Mike: At Nylas, yes as a developer success engineer you can get a customer support request through Zendesk, dig through Kibana, dive into logs using Honeycomb.io to figure out why things are broken, writing code, submitting to Phabricator, then actually deploying it. We have a command we’ve written at Nylas (CLI command) so you can take it from start to finish and get back to the customer and say it’s fixed. The types . of issues we fix in that way are smaller scoped. For big infra changes, we’d escalate to engineering.
David: I have commit privileges but I try not to use them. There’s enough engineers now that I’ll get it through to the PR then pass it off to the engineer to review and either commit it myself or let them do it.
Kelly: A lot of it is feeling out where that line is. Often we find that if something isn’t clear, we can make an example better. My co-worker updates a lot of our open source examples of how you might configure different parts of Bugsnag - that’s more common (random little QRs that are helpful but not specific to what our engineers are working on day to day).
Question 11: Do you have tips on stepping away from day to day work?
Maggie: For me it depend son how many people are on my ass about tickets. If i have people from many different teams saying i need to push something through right now, I get nervous about it. If it doesn’t need to be responded to asap, sometimes it can wait till tomorrow. You get the sense of urgency from the customer.
David: Letting people know you have not forgotten about them goes a long way.
Question 12: What key traits do you look for when interviewing for this role? Someone more technical or with a stronger support background?
Kelly: We look for people that are okay with being thrown in the deep-end of code. You must be comfortable starting with little information and learning as you go. Having technical background and being able to communicate well with customers is a unique trait and it’s hard to find people that can do both.
David: One of the things we screen for when hiring developer support or customer support is stamina. The people on the developer support team right now have all worked as engineers in the past and decided to move on to something else. The mindset you have to go from being heads down in your code all day to switching between other . people’s problems throughout the day is significant, so we look for people who are genuinely interested in being helpful.
Mike: We’re hiring a developer success engineering right now. They’re 60-70% communication on email, phone, etc. The other 30-40% is diving into issues. We test for their communication skills and also their technical ability - we have a little coding challenge the run through. Prior coding experience is definitely something we look for. The partner engineer role is the flip side: 20-30% communication, more time spent diving into bugs.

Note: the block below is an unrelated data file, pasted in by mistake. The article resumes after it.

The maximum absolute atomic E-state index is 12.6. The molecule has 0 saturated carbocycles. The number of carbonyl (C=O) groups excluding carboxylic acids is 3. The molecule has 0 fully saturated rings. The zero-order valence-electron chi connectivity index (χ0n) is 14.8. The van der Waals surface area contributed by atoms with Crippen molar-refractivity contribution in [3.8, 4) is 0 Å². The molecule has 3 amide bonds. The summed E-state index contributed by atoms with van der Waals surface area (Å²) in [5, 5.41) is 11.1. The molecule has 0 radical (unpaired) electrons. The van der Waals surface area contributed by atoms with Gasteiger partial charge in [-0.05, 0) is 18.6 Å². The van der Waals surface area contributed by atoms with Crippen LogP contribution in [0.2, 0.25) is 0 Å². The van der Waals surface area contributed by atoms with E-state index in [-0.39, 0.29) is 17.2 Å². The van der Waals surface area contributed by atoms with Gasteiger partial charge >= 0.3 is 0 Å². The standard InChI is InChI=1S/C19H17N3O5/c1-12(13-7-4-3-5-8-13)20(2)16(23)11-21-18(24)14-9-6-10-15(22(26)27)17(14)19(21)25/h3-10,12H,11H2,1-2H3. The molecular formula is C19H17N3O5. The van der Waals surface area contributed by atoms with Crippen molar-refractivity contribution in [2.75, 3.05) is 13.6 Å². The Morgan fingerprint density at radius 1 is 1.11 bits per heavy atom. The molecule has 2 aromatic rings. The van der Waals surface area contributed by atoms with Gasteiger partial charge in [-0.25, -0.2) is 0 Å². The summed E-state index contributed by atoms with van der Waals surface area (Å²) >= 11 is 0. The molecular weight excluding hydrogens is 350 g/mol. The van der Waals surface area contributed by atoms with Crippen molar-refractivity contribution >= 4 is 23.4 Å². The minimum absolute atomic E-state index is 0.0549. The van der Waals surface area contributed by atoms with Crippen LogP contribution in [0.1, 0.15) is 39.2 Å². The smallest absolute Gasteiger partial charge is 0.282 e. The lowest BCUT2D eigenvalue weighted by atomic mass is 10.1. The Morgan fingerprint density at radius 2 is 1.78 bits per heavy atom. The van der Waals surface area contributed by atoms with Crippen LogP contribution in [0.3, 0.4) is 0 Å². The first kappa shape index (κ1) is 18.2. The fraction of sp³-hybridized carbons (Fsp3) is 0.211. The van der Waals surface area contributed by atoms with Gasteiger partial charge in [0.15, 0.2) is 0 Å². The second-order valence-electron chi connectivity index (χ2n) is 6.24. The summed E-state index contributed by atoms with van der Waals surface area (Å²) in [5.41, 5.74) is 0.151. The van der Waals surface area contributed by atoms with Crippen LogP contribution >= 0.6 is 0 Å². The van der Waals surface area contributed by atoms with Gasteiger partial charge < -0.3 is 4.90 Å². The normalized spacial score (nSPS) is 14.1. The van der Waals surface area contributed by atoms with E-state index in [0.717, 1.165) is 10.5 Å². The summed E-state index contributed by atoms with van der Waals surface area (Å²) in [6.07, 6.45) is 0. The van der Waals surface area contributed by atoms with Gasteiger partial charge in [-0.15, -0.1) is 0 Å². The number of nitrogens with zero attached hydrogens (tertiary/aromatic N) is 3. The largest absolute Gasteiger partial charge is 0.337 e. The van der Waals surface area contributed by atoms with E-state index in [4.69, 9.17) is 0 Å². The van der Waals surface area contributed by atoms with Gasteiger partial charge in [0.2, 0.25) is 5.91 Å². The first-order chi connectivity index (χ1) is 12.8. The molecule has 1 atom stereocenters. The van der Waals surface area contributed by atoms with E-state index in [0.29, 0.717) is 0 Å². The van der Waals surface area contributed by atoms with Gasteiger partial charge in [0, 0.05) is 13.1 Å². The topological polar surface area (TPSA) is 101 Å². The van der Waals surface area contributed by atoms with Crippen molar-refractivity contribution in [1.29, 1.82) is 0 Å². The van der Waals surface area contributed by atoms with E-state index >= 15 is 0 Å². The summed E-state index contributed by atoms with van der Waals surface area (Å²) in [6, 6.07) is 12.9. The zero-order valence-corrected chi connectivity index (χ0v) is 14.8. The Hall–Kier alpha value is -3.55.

Maggie: For us it’s pretty similar. Having a technical background is a good foundation, but we really stress great communication skills both verbally and in writing.
Question 13: What kind of tooling do you invest in?
David: We have a pretty basic setup of Zendesk. It’s tied into Kibana and other instances. I think the code base of Slack is so unusual that we built most of our own tools around it and that’s stabilizing a little as we bring in more commercial stuff.
Kelly: We have support ticketing, and we use BugSnag to find people who have run into an error on our site. It’s very meta, but it’s really helpful when someone’s integration isn’t working. Normally that would be my least favorite thing to try to debug, but we send a custom event every time someone’s integration has failed, and I'll use Bugsnag to see if it was an incorrect password, or something bigger like the site being down. It’s funny using the tool they’re complaining about to fix the problem.
Mike: Internally we use a web app. Some of our accounts listing page - since we’re a fast growing startup, that page loads slower each day. As we hire more DSE’s, we’ll have more time to work on higher impact projects where we build out tools to support ourselves. A really awesome tool I like is called Honeycomb.io. It’s a great way to get structured log data and break down based on several fields. You can pinpoint why a particular thing is happening extremely quickly.
Question 12: How do you prevent an investigation on a ticket from becoming a rabbit hole?
David: I grab somebody else and get their eyes on it. If I realize i’m going down a rabbit hole, I’ve gone too far.
Maggie: I give myself maybe 30-40 minutes and if i haven’t figured it out, iIll ask somebody else. Sometimes I’ll ask the customer to repeat or rephrease the question or update them once I have more data,
Kelly: It’s a good point of getting more data. In that time, I’m hoping if I don’t know the answer I at least have the next question and can ask that to the user or ask the right team questions so that when I escalate it they’ve gotten a little further and I’ve saved them some time.
Mike: I live in rabbit holes on a daily basis. Working in email - that’s the value our business is providing. We abstract away all of the rabbit holes developers would have to deal with building out an email integration. I do the best that I can with the technical knowledge I have. I’ve spent a long time debugging Exchange ActiveSync issues, but at the same time I have to communicate with customers. I can’t go radio silence when I’m debugging something, so I try to document as much as possible what I find so that when I escalate the problem to engineering, they’re set up for success.